Freedom_fighter_in_IL
April 20, 2012, 02:01 AM
I am doubting this as well. With the soft density of lead being what it is, I would find it very improbable that it would ricochet a bullet back. It would be more likely to absorb the energy of the oncoming bullet. Now iron/steels on the other hand can have a VERY negative affect as seen here http://www.youtube.com/watch?v=0ABGIJwiGBc

FIVETWOSEVEN
April 20, 2012, 02:13 AM
and hit me in the wallet.

That's usually where shooting hits me :uhoh:

SabbathWolf
April 20, 2012, 05:13 AM
EVERY single time a subject like this (ricochet while out target shooting) comes up, I always remember this video.
This guy is "lucky" to be alive!
I can't believe he's not actually hurt.

"The target, a steel plate, was 1000 yards away. You
can hear the ping of the hit, and then the bullet comes
back and hits his earmuffs on his head. The footage is amazing."



http://www.youtube.com/watch?v=EZDT_2i2_VQ

shep854
April 20, 2012, 07:56 AM
"Rocks in the berm can do the same thing. Around here where it's really wet during the winter the rocks tend to float to the surface or the soil erodes to expose them. So each spring part of our range cleanup is to pick out the bigger lemon and bigger size rocks and toss them out of the way. The odd thing is that there's no sign of actual soil erosion on the banks. No silt at the base or anything like that. But each spring there's a new crop of rocks."--BCRider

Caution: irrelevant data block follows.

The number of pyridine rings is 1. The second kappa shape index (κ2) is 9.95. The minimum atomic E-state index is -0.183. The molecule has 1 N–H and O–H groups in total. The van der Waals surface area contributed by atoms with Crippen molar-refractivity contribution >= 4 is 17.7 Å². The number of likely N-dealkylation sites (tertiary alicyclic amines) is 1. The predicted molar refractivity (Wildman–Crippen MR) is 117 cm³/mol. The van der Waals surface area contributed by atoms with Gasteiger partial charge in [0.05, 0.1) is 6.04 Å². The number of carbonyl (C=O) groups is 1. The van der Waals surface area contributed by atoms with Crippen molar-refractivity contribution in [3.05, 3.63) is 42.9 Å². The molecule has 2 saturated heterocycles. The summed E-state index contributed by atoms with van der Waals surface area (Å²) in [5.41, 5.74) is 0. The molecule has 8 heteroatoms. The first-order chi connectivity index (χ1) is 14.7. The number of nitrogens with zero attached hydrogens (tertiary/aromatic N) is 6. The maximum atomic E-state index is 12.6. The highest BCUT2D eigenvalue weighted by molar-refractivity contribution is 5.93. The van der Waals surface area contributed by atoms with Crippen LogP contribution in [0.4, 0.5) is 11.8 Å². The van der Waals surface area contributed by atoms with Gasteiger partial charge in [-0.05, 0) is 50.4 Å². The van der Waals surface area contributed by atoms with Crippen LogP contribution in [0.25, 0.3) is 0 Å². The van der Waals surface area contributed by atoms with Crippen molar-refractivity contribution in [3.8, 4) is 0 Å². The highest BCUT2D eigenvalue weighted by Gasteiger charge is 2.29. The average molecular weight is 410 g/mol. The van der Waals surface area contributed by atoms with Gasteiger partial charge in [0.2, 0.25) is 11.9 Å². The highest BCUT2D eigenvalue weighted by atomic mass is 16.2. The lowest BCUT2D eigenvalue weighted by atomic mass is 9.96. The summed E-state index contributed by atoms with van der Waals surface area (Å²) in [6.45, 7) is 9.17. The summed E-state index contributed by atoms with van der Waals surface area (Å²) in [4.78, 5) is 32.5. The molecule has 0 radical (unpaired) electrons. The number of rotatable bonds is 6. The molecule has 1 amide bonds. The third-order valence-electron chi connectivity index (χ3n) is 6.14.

New England farmers call it 'growing rocks'. That's where the material for their stone fences came from.

Murphy4570
April 20, 2012, 08:09 AM
If its any thing like our range, the reloader's sieve the berm for lead on regular basis.

Holy crap, that's a really good idea!

shep854
April 20, 2012, 08:26 AM
A local Birmingham, AL range, the FOP range in Pleasant Grove does the same. The owner sells the recovered metals to help cover range expenses.

http://www.foprangeinc.com/

FIVETWOSEVEN
April 20, 2012, 10:48 AM
That video with the .50 caliber ricochet was shot at 100 yards, not 1,000 yards.

Dnaltrop
April 20, 2012, 01:38 PM
Have a very recent, dime sized burn scar on my lower left neck from frag at 50 feet off of the steel wall at the end of the range.

Came from the guy shooting .40 3 lanes to my left, the jacket flew and hit my neck flat, and seared itself to my skin. Hit moderately hard, felt like someone hit me with a snapped rubber band till the burning started. And THAT is why we wear goggles kiddos.

I've also shot myself in the leg with a wax round. (http://www.gunfighter.com/waxbullets/ great for draw-and-fire practice, keep your toes intact ;))

The phone-book I was using to stop the rounds bent, and the round curved inside like it was through a pipe, and nailed me in the lower leg.

Curved surfaces are bad, m'kay?

SabbathWolf
April 20, 2012, 01:52 PM
That video with the .50 caliber ricochet was shot at 100 yards, not 1,000 yards.


I "thought" 1000 yards didn't sound right to me either.
That's just what the description said.
I believe you are right.
That was crazy anyways though......lol

Fishslayer
April 21, 2012, 07:25 PM
That's what I was going to say...scavengers.

They prefer "miners" or "harvesters." ;)

Look on castboolits.com & you will find several who sell range lead ingots. Good, sound recycling. How much more green can ya get? :D

sonick808
April 21, 2012, 10:25 PM